"What happened?" Travis demanded.
"Did you see him?" Richard asked, swallowing hard.
"Who?" Neal demanded. "The fifolet? All we saw was blue gas. Why were you speaking French to it?"
"I was trying to reason with him, and he wasn't a fifolet, or maybe he was." Richard's voice was quaking badly.
"Whoever he was, he's gone now, sweetheart," Travis said in a calm, reassuring tone Neal had never heard him employ. "Take a deep breath then tell us what you saw."
Richard swallowed, his face even in the dim light white as a sheet. "In the center of the blue gas was a pirate. He said he knew me. If I returned the doubloon, he'd leave us alone. When I told him to take it from my pocket, he said that for the curse to end, I'd have to hand it over at the spot where it had been taken. He gave us till sunrise to return it. He said he'd be waiting for us in the lake. If we don't, we'll be killed."
Time for a miracle. Neal could see their cell phones. There were on the window ledge, but, trussed up as they were, he doubted any of them could reach them. Dean was the only hope they had. But would the fifolet attack him like it had the vampires? And why had it killed the vampires, if they were indeed killed? Perhaps they'd simply fled and were waiting for the fifolet before returning to finish the job.
Dean pulled to a stop at the water's edge. They'd approached the lake from the north, taking a dirt road for the final hundred yards.
"This is as far as we can go in the Impala," Sam said. "You know, we really should think about getting a four-wheel drive."
"Quiet! She'll hear you." Dean lowered his voice and murmured to the dashboard, ignoring Sam's exaggerated eye-rolling. "Don't pay Sam any mind, Baby. He doesn't appreciate you have more sense than both of us."
"I need to warn Chloe about the other woman in your life," Sam muttered, reaching for his wading boots.
"She already knows, doofus." Dean peered at Travis's GPS locator. "Their location is due east from here."
"Just what I figured. Straight into the swamp." Sam stared into the murky expanse in front of them. The water didn't look too deep. They'd passed a boat rental place a ways back. Maybe they could "borrow" a canoe. Dean had already gotten out of the car. It looked like he was checking for tire tracks.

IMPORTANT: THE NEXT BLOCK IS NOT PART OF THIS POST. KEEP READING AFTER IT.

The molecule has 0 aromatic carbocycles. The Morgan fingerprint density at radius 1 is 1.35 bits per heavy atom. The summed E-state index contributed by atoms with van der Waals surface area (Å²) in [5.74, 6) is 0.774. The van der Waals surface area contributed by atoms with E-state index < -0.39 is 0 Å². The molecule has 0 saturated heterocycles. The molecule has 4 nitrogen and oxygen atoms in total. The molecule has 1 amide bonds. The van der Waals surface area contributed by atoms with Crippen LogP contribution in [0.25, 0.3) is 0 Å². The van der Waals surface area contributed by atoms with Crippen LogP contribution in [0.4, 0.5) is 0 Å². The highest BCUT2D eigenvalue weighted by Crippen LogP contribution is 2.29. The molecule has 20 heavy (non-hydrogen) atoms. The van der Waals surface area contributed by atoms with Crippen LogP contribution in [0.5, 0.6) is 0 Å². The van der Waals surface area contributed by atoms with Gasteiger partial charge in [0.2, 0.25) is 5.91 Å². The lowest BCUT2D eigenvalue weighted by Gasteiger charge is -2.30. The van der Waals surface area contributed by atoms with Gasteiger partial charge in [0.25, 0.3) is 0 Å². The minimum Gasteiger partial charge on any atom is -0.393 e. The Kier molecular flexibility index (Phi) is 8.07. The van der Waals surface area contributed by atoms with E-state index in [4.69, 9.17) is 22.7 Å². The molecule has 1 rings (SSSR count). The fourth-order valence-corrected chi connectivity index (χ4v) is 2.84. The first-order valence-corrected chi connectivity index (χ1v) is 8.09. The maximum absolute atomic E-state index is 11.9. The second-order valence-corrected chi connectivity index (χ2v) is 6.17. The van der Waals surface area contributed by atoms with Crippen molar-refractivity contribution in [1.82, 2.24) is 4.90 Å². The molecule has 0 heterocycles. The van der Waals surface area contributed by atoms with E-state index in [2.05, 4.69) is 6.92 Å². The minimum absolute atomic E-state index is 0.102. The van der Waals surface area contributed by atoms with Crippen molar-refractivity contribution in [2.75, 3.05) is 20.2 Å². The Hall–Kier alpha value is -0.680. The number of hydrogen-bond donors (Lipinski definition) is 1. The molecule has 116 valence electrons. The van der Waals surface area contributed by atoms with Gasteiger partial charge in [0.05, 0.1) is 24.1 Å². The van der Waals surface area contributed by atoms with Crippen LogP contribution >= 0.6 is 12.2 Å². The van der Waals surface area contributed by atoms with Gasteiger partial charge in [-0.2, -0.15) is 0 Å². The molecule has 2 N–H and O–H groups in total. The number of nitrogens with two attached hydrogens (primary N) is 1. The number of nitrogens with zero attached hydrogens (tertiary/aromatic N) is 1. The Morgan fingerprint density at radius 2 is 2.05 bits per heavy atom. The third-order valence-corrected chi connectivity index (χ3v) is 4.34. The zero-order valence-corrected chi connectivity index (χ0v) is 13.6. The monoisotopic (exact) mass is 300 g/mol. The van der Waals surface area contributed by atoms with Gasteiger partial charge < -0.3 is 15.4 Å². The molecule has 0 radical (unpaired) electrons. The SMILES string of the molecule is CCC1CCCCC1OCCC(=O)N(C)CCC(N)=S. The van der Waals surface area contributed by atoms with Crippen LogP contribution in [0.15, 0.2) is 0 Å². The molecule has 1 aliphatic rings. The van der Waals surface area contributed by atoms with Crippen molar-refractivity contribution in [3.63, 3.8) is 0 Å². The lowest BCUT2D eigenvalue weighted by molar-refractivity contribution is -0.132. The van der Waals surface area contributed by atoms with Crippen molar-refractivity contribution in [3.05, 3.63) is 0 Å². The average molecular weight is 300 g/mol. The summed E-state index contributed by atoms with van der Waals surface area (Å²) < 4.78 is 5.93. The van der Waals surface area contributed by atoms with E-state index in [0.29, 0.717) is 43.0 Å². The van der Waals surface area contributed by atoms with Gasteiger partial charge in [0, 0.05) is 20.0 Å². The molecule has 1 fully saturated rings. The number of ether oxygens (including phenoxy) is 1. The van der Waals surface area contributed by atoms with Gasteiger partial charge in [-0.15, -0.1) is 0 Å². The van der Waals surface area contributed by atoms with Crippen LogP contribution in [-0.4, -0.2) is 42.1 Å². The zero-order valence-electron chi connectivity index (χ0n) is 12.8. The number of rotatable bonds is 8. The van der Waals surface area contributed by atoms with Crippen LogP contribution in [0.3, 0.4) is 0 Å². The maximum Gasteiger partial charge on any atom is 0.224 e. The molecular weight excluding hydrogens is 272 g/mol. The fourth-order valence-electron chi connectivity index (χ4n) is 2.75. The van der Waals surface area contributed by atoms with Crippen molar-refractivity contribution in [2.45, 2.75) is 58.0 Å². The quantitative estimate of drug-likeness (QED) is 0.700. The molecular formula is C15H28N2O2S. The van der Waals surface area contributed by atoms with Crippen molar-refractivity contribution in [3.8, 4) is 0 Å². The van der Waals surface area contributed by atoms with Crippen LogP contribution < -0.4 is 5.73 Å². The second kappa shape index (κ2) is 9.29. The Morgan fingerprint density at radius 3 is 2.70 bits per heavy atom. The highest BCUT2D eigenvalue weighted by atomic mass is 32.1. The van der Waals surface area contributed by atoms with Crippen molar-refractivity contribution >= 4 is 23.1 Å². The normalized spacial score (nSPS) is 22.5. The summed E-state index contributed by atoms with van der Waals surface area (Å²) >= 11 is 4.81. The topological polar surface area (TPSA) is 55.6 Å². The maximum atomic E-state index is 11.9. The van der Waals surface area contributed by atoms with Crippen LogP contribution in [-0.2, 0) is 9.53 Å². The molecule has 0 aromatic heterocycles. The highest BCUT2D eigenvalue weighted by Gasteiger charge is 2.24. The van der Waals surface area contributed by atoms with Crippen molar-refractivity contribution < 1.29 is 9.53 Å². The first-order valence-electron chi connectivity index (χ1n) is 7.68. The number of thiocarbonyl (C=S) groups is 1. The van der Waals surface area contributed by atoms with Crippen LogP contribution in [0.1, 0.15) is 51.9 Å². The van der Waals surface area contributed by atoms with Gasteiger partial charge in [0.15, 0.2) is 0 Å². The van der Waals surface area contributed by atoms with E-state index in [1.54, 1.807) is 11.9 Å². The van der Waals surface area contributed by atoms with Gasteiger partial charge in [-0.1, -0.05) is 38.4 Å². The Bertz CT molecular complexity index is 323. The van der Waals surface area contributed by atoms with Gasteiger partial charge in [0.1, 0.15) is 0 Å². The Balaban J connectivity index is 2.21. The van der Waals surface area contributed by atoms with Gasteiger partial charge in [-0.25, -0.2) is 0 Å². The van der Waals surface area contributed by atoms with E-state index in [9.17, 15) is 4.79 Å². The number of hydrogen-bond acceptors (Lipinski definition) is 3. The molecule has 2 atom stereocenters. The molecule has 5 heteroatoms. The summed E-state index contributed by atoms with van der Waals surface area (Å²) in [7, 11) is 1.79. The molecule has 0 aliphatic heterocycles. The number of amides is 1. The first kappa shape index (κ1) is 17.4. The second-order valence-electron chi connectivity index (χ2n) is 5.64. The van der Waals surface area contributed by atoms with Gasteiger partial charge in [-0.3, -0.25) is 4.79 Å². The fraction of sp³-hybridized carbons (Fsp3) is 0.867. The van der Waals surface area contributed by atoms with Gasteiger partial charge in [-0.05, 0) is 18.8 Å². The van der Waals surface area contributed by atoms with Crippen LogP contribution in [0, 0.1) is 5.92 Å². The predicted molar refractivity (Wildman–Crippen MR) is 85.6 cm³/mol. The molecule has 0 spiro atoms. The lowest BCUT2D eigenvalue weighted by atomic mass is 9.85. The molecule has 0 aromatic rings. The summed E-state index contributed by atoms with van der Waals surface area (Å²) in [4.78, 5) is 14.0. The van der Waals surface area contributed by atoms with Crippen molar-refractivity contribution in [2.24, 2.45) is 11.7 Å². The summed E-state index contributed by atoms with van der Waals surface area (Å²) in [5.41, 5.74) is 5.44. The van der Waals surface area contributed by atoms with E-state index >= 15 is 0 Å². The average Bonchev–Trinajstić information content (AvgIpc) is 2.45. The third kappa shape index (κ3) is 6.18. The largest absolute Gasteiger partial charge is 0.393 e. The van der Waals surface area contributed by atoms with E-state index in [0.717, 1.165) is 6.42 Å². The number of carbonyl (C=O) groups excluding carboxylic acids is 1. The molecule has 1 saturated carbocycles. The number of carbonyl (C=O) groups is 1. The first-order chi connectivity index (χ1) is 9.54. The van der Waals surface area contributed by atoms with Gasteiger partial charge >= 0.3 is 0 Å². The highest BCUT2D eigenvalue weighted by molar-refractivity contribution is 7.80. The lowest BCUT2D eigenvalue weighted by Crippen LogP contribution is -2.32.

"See something?" Sam asked when Dean crouched down on the road.
"Yeah, the road's pretty dry, but it looks like a large van or SUV was here recently." Dean scooped up a handful of dirt from along the track and let it sift through his fingers. "The marks are fresh." He stood up and frowned as he surveyed the road ahead. It continued straight into the swamp where it was underwater for extensive stretches.
"There's a shack in the distance," Sam pointed out. "That could be their location. Our only way to get there is to hoof it." It was beyond creepy. An owl flew overhead, startling him. Even the frog calls sounded ominous. Fifolets weren't the only threat in the swamp.
They got out their rifles from the trunk, strapped the machete sheaths to their belts, stuffed darts of dead man's blood in their pockets, and then headed down the road. With no moon to provide light, they had to rely on their flashlights. The air was so saturated with moisture that the few stars visible in the sky were faded shells.
A cloud of blood-sucking mosquitoes hovered around them constantly. Roaches as big as a horse scurried up tree branches.
Dean stopped in his tracks. "You see those eyes?" He swallowed. "They're glowing red. What the hell kind of demon do they belong to?"
The eyes were barely above the surface of the water. "Alligators, I bet. Their eyes are reflecting the light from our flashlights."
Dean's groan rumbled deep in his throat. "Awesome. How much worse can a fifolet be?"
"And don't forget the snakes," Sam reminded him. "This must be ideal habitat for water moccasins."
"Dude, you trying to give me a heart attack?" Dean picked up a stick and poked the water in front of him. "Aren't the gators bad enough?"
"Hey, I used to josh you about snakes, but no more."
Dean chuckled. "Oh, yeah. Neal told me about that snake who crawled up your leg in the New Jersey swamp."
"Did you have to remind me?" Their bickering helped relieve the tension.
When they found what must have been a twelve-foot-long gator sprawled in front of the road, Dean just laughed it off. "Okay, Mr. Wild America, what now?"
"Don't make it mad."
Dean snorted. "Well, that's helpful. You want me to sing it a lullaby?"
"That probably won't help, but you remember that scene in Live and Let Die where James Bond leapfrogs over gators? Haven't you always wanted to reenact it?"
Dean broke into a grin. "Bet I can leap further than you."
From then on, it was a mad dash. They scrambled and jumped over gators, snakes, turtles, and whatever else was in their way.
As they neared the shack, they slowed their pace. A pickup truck with an extended cab and raised chassis was parked next to the ramshackle structure. Sam stopped to lift the cover over the truck bed, but there was nothing to see. No bloodstains was a positive in his book.
Dean grabbed his arm. "Fifolet off to your right," he hissed, ducking low.
Sam stared at the sphere of blue gas. It was toward the center of the lake and several hundred yards away. Dean had already taken his machete out of its sheath and was approaching the door. Slowly he nudged it open.